Font size + -

Fundraising

There are so many ways to fundraise:

EVENTS

Sponsored events are very popular – walking, cycling, running, swimming, even bungee jumps or parachute jumps for the more adventurous!

Some more popular ideas are:

  • Coffee mornings and Afternoon teas
  • Wine and cheese nights
  • Opening up your garden and charging entry
  • Quiz nights
  • Treasure hunts

If your activity is sponsored don’t forget to complete  a sponsor form which gives each sponsor’s title (ie Mr/Mrs etc), first name, surname, full home address, post code, Gift Aid declaration (ie to tick a box which confirms the charity can claim gift aid on their behalf) and finally the amount of the donation.

This allows us to claim back the Gift Aid and means we  can claim back an extra 25% back from the government on every donation without it costing you a penny more.

Above all enjoy and have fun!

Some important things to think about:

Keep yourself safe – before undertaking any activity that is physically demanding, we highly recommend that you find out the level of fitness required and, if necessary, check with your GP.

Please do not undertake door to door collections. People do not like strangers knocking on their doors asking for money and you need a licence from your local authority if you intend doing any street collections.


"Strength-based family intervention after pediatric ABI is essential. Parents need to be equipped with the skills to cope and advocate for the child."
Caron Gan; Canada
"Often families don't have the financial capability to access services. We need to rethink how we delivery neuro-rehab services to children and young people"
Vicki Anderson; Australia
"We are medical practitioners. The real experts are the parents. Over the last 35 years they have taught me everything I know"
Lucia Braga; Brazil
"Participation in teen sports and normal activities leads to improved quality of life for children and young people post brain injury and helps to maximise outcomes"
Claire Willis; Australia
"Positive and coordinated neuro-rehab interventions for children and young people is prove to bring health improvements; improve independence; a decline in the need for sheltered living; decreases vulnerability; decreases drop-out rates in schools; decreases youth offending"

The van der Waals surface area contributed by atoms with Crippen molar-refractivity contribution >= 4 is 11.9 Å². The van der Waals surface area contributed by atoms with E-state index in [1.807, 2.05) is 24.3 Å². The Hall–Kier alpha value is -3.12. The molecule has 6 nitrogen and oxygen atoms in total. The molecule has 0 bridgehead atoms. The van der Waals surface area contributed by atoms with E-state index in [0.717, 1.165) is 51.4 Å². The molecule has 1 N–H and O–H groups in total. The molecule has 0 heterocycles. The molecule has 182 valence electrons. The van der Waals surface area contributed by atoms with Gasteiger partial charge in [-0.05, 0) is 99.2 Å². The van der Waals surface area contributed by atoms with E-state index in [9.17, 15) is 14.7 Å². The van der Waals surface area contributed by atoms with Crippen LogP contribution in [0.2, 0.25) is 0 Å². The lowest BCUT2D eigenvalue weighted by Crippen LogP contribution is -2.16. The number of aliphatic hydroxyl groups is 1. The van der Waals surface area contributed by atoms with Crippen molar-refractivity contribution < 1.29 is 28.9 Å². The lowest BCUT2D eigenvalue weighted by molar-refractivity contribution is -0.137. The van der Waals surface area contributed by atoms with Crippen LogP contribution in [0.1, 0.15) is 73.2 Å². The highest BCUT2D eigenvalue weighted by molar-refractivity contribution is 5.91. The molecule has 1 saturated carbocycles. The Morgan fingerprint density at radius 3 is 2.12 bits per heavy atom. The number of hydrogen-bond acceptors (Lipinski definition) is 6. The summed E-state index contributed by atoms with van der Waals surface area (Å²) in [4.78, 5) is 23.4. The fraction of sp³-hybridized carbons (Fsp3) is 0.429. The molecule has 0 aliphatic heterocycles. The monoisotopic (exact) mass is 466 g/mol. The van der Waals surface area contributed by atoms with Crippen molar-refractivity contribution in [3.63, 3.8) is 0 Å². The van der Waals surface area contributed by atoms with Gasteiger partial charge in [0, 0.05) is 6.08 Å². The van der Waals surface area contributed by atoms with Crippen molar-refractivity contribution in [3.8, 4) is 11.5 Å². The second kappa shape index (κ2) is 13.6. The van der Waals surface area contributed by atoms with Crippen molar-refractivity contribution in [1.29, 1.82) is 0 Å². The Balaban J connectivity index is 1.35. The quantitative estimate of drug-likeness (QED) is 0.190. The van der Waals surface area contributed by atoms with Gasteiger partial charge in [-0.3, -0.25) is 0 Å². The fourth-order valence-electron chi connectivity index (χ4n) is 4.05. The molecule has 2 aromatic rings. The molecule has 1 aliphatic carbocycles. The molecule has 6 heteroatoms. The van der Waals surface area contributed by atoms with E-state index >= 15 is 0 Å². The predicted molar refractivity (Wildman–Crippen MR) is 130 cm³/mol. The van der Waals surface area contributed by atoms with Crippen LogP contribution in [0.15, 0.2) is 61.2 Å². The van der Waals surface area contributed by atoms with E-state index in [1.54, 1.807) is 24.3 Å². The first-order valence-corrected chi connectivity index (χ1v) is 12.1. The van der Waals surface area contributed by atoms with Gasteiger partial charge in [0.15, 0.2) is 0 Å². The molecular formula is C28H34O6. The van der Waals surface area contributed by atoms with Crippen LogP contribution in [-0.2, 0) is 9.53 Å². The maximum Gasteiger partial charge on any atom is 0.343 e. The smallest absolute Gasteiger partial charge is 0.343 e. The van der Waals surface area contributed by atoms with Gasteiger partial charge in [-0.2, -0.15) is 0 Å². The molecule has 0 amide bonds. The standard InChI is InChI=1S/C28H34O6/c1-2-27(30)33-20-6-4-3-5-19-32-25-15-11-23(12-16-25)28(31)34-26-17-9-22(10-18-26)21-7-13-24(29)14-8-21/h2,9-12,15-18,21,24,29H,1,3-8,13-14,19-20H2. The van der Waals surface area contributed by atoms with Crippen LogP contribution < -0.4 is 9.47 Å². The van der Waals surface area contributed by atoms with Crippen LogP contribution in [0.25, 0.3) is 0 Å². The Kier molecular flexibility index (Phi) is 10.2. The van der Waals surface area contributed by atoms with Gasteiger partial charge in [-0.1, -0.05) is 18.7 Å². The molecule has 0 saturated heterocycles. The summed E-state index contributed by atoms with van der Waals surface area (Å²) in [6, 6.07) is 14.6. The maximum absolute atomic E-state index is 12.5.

Eric Hermans; Netherlands
"Thousands of children and young people living in the UK today without the help and support that can make a huge difference to their lives"
Dalton Leong; Chief Executive of the Children's Trust
"Poor parenting styles affects children's behavior; increased their learning disability; and had a negative impact on emotions; anxiety; anger management post brain injury"
Andrea Palacio-Navarro; Spain
"Too often children and young people with ABI are discharged from hospital without specialist brain support that they and their families need to overcome lifelong challenges"
Andrew Ross; former Chief Executive of the Children's Trust
"When someone has a brain injury, early access to local, specialist rehabilitation is crucial to ensure the maximum recovery and make significant savings to the state in health costs"
Headway; United Kingdom
"Different 'experts' involved in pediatric neuro-rehabilitation come from different organisational cultures which causes conflict and has a negative effect on the outcomes for the child."
Barbara O'Connell; Ireland

OUR MISSION: To work to remove health inequalities for children & young people affected by acquired brain injury; and provide effective support to their families that makes a real difference.

Council for Disabled Children Lottery Funded